From the hugin web pages (should work with the current 2013 version of Hugin):

Aligning with hugin

  1. Start up a new hugin project for each series and load the images. Set the Field of View, lens parameters and projection type, i.e., if your lens is a fisheye, set this for both the input and output projection.

  2. Create control points via the Photos tab. Align_image_stack is specialized for this task. But also Panomatic or Cpfind work for this use case.

  3. Select "Positions (y,p,r)" and "Optimise now!" in the Photos tab.

  4. If necessary, fine tune the control points in the Control Points tab and optimise again.

  5. In the fast panorama preview, the images will be on top of each other. Select "Move/Drag" and "Fit", then select "Crop" and "HDR Autocrop".

  6. In the Stitcher tab, select "Calculate Optimal Size", then deselect the default panorama outputs and select "No exposure correction, low dynamic range" in the "Remapped images" section. Select "Stitch!".

You will probably want to manually set the control points for your eyes, and possibly erase all the other points, since you don't care about any other details matching.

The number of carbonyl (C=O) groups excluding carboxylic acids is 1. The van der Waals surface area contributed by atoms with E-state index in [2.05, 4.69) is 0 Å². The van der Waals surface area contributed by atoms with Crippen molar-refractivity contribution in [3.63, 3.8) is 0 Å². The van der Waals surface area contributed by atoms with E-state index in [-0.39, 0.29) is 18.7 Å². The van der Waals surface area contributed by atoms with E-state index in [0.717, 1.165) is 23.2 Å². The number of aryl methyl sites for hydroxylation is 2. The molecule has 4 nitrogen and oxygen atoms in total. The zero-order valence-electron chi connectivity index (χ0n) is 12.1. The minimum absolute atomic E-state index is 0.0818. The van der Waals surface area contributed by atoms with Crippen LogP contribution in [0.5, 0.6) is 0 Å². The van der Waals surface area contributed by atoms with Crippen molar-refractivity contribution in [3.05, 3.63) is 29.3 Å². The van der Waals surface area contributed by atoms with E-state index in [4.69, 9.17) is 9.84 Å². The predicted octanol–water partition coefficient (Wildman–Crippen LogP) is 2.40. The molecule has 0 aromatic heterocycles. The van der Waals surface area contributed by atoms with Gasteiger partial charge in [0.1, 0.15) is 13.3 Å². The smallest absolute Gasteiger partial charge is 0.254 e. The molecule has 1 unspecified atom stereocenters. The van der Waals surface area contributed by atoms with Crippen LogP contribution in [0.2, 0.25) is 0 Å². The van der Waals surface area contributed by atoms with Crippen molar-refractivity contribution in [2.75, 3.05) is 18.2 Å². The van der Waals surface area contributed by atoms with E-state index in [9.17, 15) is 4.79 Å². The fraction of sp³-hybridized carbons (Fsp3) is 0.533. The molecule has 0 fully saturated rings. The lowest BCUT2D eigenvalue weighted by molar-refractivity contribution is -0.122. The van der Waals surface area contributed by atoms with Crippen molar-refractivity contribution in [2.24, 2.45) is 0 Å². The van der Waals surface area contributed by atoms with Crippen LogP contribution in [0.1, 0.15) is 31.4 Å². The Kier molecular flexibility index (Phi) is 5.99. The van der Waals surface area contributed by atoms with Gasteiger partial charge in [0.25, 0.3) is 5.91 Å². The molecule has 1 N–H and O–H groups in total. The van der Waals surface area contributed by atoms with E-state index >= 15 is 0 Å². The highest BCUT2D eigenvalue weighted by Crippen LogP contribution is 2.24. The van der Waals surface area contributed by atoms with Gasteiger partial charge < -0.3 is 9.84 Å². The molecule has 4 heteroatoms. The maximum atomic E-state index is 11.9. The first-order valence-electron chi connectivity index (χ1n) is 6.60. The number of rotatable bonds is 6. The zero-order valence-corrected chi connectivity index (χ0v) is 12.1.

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    I had trouble disabling exposure correction. Interface->Expert, Photos tab, Set Photometric (bottom) to Custom (unlocks exposure tab), Exposure tab, Reset to Zero. Then stitch. – jozxyqk Jan 22 '15 at 7:28
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There is special software for face detection available which may help to align head shots. While I don't know of an out-of-the-box solution, you could start e.g. with the face detection software from https://www.thregr.org/~wavexx/software/facedetect/. It can output position and size of detected faces and you can use it in a script. It could work as long as you don't need rotation. Probably, the software can be adapted to even tell the eyes' positions, which could be used for determination of required rotation, but there may be other options as well. Maybe connect with the author of the software if you need such additional figures.

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How many pictures? If it is only a few, the easiest is to use Photoshop, two rulers, and onion skin (make two layer, one photo is not transparent, the one above is semi-transparent), and move the pictures with mouse or fine-tune with arrow keys.

If you get into it, a few hundred pictures goes pretty fast.

Do not use onion skin by itself, use rulers as well, otherwise you will tend to drift a bit away with the center of the eyes.

Also, if the distance between the eyes is not completely constant, you will have to use Free Transform anyway....

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    That's what I've tried before posting here. Didn't find it fast) but thanks. – user40 Apr 18 '14 at 0:02